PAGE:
Charles Darwin and Sexual Selection
by Donna Sheehan and Paul Reffell upends our old thinking about Darwin's theory of natural
selection. Turns out it's women who are the arbiters of sexual selection, based on sexual attraction.
Authors Sheehan and Reffell
have dredged up an important part of Charles Darwin's
work from "The Descent of Man" that's been suppressed for a long time. And
if you're wondering why Bohemian Buddhist BuReview likes
this non-Buddhist book so much, it's because the gender wars are one of the biggest sources of suffering
on the planet, which "Redefining Seduction, Women Initiating Courtship, Partnership and Peace" could go a long way
toward reducing. (Quote Sheehan, "There are only two problems on the planet -- men and women.")
"Does every male of the same species excite and attract the female equally? Or does she exert a choice,
and prefer certain males? This latter question can be answered in the affirmative by
much direct and indirect evidence," Darwin writes in his "Selection
in Relation to Sex."
with the charming and frankly-told story of their unusual 20-year long love affair are Sheehan's
and Reffell's insightful observations about the emerging roles of men and women
in post-feminist, post-modern society. It's not enough for women to bewail the
dearth of "good men." Women must step up to the bat and start choosing men for live-affirming rather
than life-destroying values. (And some well-chosen sex therapy probably wouldn't
Females of all species actually hold the key to evolution because
the traits they choose in their mates are the ones that get passed on to future
generations. "Donna's intuitive use of her biological power to select and seduce the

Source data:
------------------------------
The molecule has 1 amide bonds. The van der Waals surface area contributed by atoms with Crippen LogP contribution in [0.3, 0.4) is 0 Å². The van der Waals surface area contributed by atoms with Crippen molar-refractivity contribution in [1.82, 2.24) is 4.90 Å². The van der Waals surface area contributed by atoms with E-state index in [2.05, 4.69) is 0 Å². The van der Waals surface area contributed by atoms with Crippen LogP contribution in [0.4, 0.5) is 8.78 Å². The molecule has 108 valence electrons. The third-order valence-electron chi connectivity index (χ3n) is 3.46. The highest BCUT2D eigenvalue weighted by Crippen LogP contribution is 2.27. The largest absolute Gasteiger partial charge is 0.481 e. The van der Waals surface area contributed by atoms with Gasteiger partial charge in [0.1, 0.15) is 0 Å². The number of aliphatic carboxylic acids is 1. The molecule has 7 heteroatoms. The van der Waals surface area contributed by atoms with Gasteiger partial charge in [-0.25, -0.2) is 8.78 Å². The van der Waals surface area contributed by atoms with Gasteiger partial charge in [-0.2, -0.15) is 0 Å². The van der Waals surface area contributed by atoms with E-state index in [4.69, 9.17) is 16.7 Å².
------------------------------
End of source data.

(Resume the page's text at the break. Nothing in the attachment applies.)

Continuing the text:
mate of her choice was completely natural . . . Women's ability to guide men
into true partnership is the foundation for forming stable, co-creative cultures
in which women and men use their separate, complementary skills in unison rather than in competition and with unrealistic
expectations." As a wise and experienced woman, Sheehan knows her
way around sexual seduction.
It's time the battle of the sexes evolved into mutual
admiration societies rather than the usual blame games. Men are very good at certain things, as are women, but in very different
domains. Our brains are wired differently, as is becoming common knowledge.
Recognizing our separate strengths and weaknesses would go a long way
to creating peace and happiness on the planet, one pair-bonded couple at a time. Honestly
recognizing our sexual needs if not sexual kinks would go even further.
As the saying goes, Evolve or Die.
If the human species doesn't evolve past patriarchy, it's pretty clear what the outcome
will be. The values that enabled homo sapiens to evolve in the past are not the ones that
will help us survive in the future. We need new guidelines and insights,
including some perhaps unfamiliar ones -- such as females' role in selecting
Beta rather than Alpha males as mates. Witness the slew of recent rom-coms where the not-so-A type guy
gets the gal. If this isn't the new form of sexual selection, what is it?
From an interview
the authors had with their local paper, the Point Reyes Light: ". . . Charles
Darwin's theory of sexual selection explains that males compete and display for female attention,
while females select the males with the traits most apt for the continuation
of the species. Sexual selection and natural selection go hand-in-hand
to create the divergence of traits necessary to survival of a species. Human patriarchal societies have distorted
sexual selection by taking the selection away from women through arranged marriages
and the general degradation of women's roles. Women are biologically
designed to select their mates and influence their behavior for the good of the species."
According to Tibetan Buddhism, any culture that
denigrates the wisdom of women is in trouble, materially as well as spiritually.
Women's brilliant wisdom needs to be given equal voice in the affairs
of men's brilliant methodology, otherwise we have a lop-sided system, as in fact is extant today all
over the world. Whiz-bang technology without intelligent oversight only creates more problems,
viz, the waste from our nuclear power plants. (I find it
hard to believe women would have dreamed up a power source that couldn't be
Sheehan and Reffell make a seductive
argument for "seduction
as an instrument of positive change in politics, business and
romance that men will accept, not
resist." And their book is a lot
than a sex therapist.
Paki S. Wright